Not much market action on Friday. With a VIX reading of just under 11, a remarkable tranquility has settled over the markets – like the calm seas in the North Atlantic when the Titanic set sail.
“Not even God Himself can sink this ship,” said its architect.
In the event, it was sunk by an iceberg. God claimed no credit nor took any blame.
We humans can never hope to know the truth. Even in science we never know whether something is true or not. All we know is when something isn’t true.
We test it. If it doesn’t work, we know the premise was false. We mock it and ridicule it. We tell the poor sap who believes it: Good luck with that! We know it won’t work.
Even when something does work, we still don’t know the premise behind it is true.
“Here… I’ll prove that I can control the dice,” says a lunatic.
“I’ll throw them four times… and each time I’ll get snake eyes.”
He rolls the dice. If he fails to get snake eyes each time you know the premise was false. But what if he succeeds? Is it true that he can control the dice? Or is he just lucky?
You don’t know.
A Keen Eye for Claptrap
We only mention this to warm you up to today’s message…
We are not earnestly trying to pick apart and carefully analyze Fed policies. We’ll never know the truth of them. We are just cynically pointing a finger and laughing.
We may not know the truth… but we have a keen eye for claptrap. And in Fed policy, we see a lot of it.
We began this series by observing that economists are no better than fortunetellers and palm readers at predicting the future. Apologies to the fortunetellers; for all we know, their forecasts occasionally pan out. Those of economists, on the other hand, we know are nonsense.
But investors seem convinced that not even God Himself could sink this market. They believe the Fed won’t let it happen.
As we have shown, the Fed never knows what will happen and what won’t. So, the odds of an intervention before something happens, specifically to prevent it, are remote.
Although it does appear that central bankers can raise asset prices (manipulate markets) if they put their backs into it. Give the economy enough easy credit, and stocks and real estate usually go up.
A Bum Deal
In other words, central planning and activism can be effective… but only in a limited sense.
The Pentagon has made a major mess of practically every war it has entered since World War II. Still, it can obliterate a city, if it sets its mind to it.
Likewise, the Fed has made a terrific mess out of the US economy… but it can still raise stock prices.
Most investors haven’t noticed the dangers facing them. Few economists want to think about it. But we sound the alarm nonetheless.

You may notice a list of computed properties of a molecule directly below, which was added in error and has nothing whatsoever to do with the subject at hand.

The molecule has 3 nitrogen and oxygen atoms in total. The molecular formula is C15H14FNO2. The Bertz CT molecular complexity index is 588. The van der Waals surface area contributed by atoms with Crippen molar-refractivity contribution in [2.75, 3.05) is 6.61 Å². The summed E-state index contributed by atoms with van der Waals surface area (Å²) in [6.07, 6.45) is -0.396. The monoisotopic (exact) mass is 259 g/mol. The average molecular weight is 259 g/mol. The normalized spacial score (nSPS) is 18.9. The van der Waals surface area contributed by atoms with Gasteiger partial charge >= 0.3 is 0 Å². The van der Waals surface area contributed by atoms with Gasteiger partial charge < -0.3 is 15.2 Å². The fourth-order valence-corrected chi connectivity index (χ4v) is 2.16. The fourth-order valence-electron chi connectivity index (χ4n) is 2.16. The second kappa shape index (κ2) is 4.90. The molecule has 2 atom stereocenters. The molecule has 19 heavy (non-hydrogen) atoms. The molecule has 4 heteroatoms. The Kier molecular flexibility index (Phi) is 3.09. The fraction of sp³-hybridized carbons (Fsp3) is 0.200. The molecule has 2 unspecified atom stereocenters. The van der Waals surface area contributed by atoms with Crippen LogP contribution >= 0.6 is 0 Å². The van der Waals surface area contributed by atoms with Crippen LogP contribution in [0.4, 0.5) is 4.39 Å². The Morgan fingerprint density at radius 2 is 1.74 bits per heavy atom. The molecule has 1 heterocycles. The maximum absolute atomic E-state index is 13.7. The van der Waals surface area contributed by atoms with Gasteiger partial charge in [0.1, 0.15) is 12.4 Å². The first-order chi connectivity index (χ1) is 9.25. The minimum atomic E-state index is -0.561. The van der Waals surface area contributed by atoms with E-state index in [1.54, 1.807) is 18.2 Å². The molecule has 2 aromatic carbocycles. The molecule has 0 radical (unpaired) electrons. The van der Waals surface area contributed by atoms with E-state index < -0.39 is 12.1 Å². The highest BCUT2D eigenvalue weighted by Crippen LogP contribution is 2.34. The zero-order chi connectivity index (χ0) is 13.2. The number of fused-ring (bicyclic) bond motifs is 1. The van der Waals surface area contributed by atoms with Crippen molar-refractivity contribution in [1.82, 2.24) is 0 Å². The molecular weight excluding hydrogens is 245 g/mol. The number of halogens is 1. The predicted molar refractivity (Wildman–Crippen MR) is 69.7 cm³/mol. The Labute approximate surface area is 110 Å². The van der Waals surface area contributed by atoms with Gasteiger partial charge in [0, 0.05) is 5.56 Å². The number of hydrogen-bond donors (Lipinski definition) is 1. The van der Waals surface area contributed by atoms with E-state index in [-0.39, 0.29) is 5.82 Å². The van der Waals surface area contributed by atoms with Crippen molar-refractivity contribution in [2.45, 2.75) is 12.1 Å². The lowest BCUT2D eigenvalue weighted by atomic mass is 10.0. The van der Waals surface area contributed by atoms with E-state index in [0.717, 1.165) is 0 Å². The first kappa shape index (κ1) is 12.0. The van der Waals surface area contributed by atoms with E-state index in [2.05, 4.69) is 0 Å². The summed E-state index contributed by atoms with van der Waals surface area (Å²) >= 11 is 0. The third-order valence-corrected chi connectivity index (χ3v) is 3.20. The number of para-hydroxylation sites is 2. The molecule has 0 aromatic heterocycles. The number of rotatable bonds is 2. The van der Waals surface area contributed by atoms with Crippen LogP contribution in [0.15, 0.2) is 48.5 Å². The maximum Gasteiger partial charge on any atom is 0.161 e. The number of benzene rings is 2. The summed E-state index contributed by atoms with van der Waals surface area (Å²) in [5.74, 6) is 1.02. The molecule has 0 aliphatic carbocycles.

The real problem is revealed in the income figures: Average hourly wages have gone nowhere in 46 years. Piketty, Krugman, et al, see it as a problem of “inequality,” as though the economy produced a lot of new wealth, but it wasn’t distributed properly.
Republicans reply that the alleged inequality is fake. If you add in health care and other benefits, the working guy is much better off than he was before we landed on the moon.
Both are wrong. We don’t know what the full truth is, but we know a bum economy when we see one.
And we know – by observation and simple, logical canoodling – that central planning always produces a bum economy. We know of no counterexample. The more the government meddles in the economy, the worse the economy does.
The most important price in economy – the cost of credit – is no longer discovered, as it would be in a free market. Instead, it is found right where the authorities put it. And for the past six years, they’ve hidden it in the basement.
This has coincided not with a boon to the average working American, but with stagnation. Hourly wages are at their lowest levels since 1968. As for household income, all progress since 1987 has been erased.
Capital Spending Shrinks
From the desk of Chris Hunter, Editor-in-Chief, Bonner & Partners
As Bill told members of our top-tier wealth advisory, Bonner & Partners Family Office, at a closed-door meeting in France earlier this month, we have entered a “Neverland economy.”
The inspiration is Michael Jackson’s Neverland Ranch in Santa Barbara, California.
As Bill put it, “It’s a place where anything can happen… and something bad always does.”
The most obvious Neverland distortion is the fixing of the price of credit by the Fed and other central banks. But there are more subtle distortions, too…
One is found in the lack of capital spending by US corporations. As New York Fed president William Dudley put it in a speech in May:
… the absolute level of capital outlays is so low that the capital stock is expanding only slowly. [R]eal business spending on equipment and software has risen only 3.2% over the past four quarters and contracted in the first quarter.
What are CEOs spending retained earnings on instead? Share buybacks and dividend boosts.
This certainly helps boost stock market returns over the short run. But unless businesses invest in their capital stock, the long-term result will be lower profit margins… which are already 50% above their long-term average and liable to mean revert sooner or later.
Unless this trend reverses, this is bad news for anyone investing in US stocks with a long-term view. Caution is warranted, even though the crowd is stampeding…